As the 2019 halibut season wrapped up on Nov. 15, Homer reclaimed its spot at the top of the ports with a total of 2.51 million pounds landed, compared to Kodiak with 2.05 million pounds. Seward came in third with 1.97 million pounds, according to the National Marine Fisheries Service.
The season ended with 93 percent of the 17.7 million pounds allocated to Alaska fishermen being caught before the closure, but also a precipitate drop in pricing at the end of the season.
That drop is not unusual, where the last two to three weeks of the 8-month season see a combination of challenges with markets, shipping, weather and delivery issues, as well as competition on the East Coast with Canadian halibut.
Prices a few weeks before the closure saw prices of around $6 per pound, which fell to $4 to $4.60 per pound in the final push.
Mild weather late in the season also led to many boats trying to clean up their quota at the end, but fishing was spotty according to several reports.
Landings usually fall off in the summer when many boats focus on salmon, and landings in Alaska fell from a high in June of 2.68 million pounds, mostly caught in the early part of the month, to 1.57 million pounds in July.
Landings gradually picked back up with 2.85 million pounds landed in September, then fell back off with 1.13 million pounds delivered in November.
Southeast Alaska fared fairly well in landings, with Sitka leading the pack at 1.21 million pounds, and Petersburg not far behind with 1.17 million pounds,
In something of a surprise, 1.22 million pounds of halibut was left on the table, mostly from areas in the Bering Sea and Aleutian Islands. Those areas have had a hard time finding fish in the recent past.
Those areas are also responsible for sablefish landings falling well below their quota, with the Aleutian Islands landing only 29 percent of the quota, and the Bering Sea landing 60 percent.
Otherwise, sablefish landings largely favored Southeast, which caught 96 percent of the 6.58 million-pound quota for the area, and 97 percent of the Western Yakutat quota of 3.5 million pounds.
The total sablefish quota was nearly 26 million pounds.
Meanwhile, the International Pacific Halibut Commission is holding its interim meeting this week, and preliminary information indicates that if commissioners follow the guidelines of biologists and survey trends, quotas should be expected to drop.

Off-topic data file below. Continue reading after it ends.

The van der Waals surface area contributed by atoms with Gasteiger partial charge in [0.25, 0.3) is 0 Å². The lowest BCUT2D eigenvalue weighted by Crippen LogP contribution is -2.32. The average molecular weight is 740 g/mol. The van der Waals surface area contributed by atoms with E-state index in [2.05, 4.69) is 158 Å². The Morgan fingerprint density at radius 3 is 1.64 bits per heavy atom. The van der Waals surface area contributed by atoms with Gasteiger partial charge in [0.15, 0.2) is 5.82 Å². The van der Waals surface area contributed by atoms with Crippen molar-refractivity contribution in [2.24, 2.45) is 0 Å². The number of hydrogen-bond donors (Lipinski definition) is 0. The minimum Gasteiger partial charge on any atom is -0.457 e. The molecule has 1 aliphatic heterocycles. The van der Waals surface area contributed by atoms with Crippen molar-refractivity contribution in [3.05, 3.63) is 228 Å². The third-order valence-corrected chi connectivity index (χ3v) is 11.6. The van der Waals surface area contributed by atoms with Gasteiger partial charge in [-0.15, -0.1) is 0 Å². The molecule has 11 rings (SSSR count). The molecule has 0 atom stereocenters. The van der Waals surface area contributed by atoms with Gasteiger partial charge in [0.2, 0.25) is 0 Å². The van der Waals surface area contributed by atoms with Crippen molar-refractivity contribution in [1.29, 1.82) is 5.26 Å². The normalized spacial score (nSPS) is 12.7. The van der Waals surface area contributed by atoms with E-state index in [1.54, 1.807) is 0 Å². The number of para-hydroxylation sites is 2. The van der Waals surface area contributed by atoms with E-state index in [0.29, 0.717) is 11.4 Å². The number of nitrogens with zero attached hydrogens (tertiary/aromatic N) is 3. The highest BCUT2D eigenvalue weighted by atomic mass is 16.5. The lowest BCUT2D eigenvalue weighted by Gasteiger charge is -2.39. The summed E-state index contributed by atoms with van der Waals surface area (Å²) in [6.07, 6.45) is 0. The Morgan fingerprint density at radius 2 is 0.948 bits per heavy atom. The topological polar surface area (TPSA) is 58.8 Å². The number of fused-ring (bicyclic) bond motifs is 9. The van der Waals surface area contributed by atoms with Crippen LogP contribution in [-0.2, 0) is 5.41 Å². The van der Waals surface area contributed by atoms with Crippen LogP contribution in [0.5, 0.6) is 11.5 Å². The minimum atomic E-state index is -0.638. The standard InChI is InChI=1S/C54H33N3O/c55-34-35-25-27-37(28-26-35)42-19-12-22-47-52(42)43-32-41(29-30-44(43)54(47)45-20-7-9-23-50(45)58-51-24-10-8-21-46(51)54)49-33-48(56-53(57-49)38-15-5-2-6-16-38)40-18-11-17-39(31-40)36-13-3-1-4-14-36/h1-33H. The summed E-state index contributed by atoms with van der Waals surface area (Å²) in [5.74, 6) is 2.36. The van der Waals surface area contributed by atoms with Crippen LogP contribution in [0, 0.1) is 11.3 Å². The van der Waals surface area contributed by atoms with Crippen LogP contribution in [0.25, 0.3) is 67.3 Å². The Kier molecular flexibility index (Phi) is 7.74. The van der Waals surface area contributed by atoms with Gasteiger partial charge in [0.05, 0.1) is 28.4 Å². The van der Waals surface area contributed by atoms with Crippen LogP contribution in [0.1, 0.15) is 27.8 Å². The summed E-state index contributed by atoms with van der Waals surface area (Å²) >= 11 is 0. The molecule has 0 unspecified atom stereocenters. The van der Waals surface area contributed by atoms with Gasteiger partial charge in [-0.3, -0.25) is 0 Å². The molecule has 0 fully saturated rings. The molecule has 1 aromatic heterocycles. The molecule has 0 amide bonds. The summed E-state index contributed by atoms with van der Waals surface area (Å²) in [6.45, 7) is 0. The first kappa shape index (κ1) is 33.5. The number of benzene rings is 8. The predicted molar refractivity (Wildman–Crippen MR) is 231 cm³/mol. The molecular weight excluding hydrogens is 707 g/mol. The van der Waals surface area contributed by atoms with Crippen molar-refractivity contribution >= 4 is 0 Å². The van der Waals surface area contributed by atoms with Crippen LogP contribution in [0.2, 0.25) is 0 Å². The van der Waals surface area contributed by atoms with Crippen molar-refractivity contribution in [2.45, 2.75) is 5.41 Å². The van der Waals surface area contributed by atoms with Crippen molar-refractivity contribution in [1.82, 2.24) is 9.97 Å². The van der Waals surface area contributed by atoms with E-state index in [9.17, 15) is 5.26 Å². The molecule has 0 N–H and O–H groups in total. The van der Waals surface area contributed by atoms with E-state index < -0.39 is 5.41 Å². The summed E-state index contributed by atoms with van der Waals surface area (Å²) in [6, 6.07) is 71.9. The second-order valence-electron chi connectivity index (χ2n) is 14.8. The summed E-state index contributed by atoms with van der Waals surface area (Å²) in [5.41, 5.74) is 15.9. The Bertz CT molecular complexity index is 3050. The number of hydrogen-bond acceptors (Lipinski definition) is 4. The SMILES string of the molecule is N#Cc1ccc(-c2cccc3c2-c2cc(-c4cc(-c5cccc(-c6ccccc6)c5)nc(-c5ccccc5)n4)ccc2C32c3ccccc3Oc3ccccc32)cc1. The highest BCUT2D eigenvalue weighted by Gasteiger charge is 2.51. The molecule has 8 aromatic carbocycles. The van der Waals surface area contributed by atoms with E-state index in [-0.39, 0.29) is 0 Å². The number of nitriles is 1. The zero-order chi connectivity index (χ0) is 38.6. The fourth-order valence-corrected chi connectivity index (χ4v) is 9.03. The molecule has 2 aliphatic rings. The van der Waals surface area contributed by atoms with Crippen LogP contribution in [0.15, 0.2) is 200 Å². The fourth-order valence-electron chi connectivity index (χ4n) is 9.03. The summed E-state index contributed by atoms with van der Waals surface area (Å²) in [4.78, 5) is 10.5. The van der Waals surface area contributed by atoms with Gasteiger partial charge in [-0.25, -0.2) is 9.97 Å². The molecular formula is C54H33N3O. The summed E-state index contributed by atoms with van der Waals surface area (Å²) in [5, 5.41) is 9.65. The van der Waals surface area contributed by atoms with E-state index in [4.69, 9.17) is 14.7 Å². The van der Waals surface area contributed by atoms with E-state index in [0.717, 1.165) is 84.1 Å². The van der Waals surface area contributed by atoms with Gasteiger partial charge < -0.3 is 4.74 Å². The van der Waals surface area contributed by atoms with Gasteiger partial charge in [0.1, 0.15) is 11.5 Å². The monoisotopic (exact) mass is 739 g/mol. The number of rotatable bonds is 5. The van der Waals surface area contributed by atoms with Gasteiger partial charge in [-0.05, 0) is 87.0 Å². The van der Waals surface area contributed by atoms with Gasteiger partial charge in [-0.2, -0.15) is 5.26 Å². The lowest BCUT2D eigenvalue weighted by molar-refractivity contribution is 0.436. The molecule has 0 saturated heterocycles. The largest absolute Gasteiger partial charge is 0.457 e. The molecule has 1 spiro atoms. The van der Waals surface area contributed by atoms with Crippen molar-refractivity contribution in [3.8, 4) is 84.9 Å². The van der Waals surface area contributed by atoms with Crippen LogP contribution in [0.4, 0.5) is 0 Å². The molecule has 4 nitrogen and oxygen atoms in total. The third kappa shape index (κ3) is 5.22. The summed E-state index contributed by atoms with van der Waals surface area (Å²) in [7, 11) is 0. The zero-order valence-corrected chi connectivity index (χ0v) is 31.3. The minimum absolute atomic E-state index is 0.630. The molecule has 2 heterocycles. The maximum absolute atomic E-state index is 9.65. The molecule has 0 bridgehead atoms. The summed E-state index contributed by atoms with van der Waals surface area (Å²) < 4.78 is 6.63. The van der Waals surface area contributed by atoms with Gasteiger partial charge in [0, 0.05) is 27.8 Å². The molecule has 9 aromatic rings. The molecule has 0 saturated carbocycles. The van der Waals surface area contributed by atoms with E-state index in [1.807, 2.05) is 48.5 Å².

A PowerPoint sent out prior to the meeting detailing trends seen in the coast-wide survey indicates that numbers are down coast-wide, as well as the weight per unit of effort, both of which have been dropping for several years.
There are some indications, however, that stocks may be ticking up in some areas, specifically Southeast Alaska and British Columbia.
Commissioners in recent years have been reluctant to drastically cut quotas to keep up with the trends partly due to pressure from coastal communities that rely on the fishery.
Halibut have been in decline for several years, and biologists have not been able to determine a definitive cause.
However, other groundfish species, specifically cod, are crashing, and many signs point to a massive warm water phenomenon in the Pacific known as “the blob.”
Between 2014 and 2016, sea surface temperatures rose from 4 to 5 degrees Fahrenheit, and the cod started to disappear.
The cod quota for the Gulf of Alaska in 2018 was cut 80 percent, and a flyer sent out by the NMFS stated that scientific information “suggests that this decline is the result of an unusually warm mass of water (the ‘blob’) that persisted from 2014 through 2016.”
It added that “the warm water increased the metabolism of cod while reducing available food, resulting in poor body condition and increased mortality. The warm water also impacted cod egg production and larval survival, greatly reducing recruitment during these years. The lower number of adult and juvenile cod will affect the population and fishery for several years to come.”
The “blob” is back again this year, according to recent reports.
Cristy Fry can be reached at firstname.lastname@example.org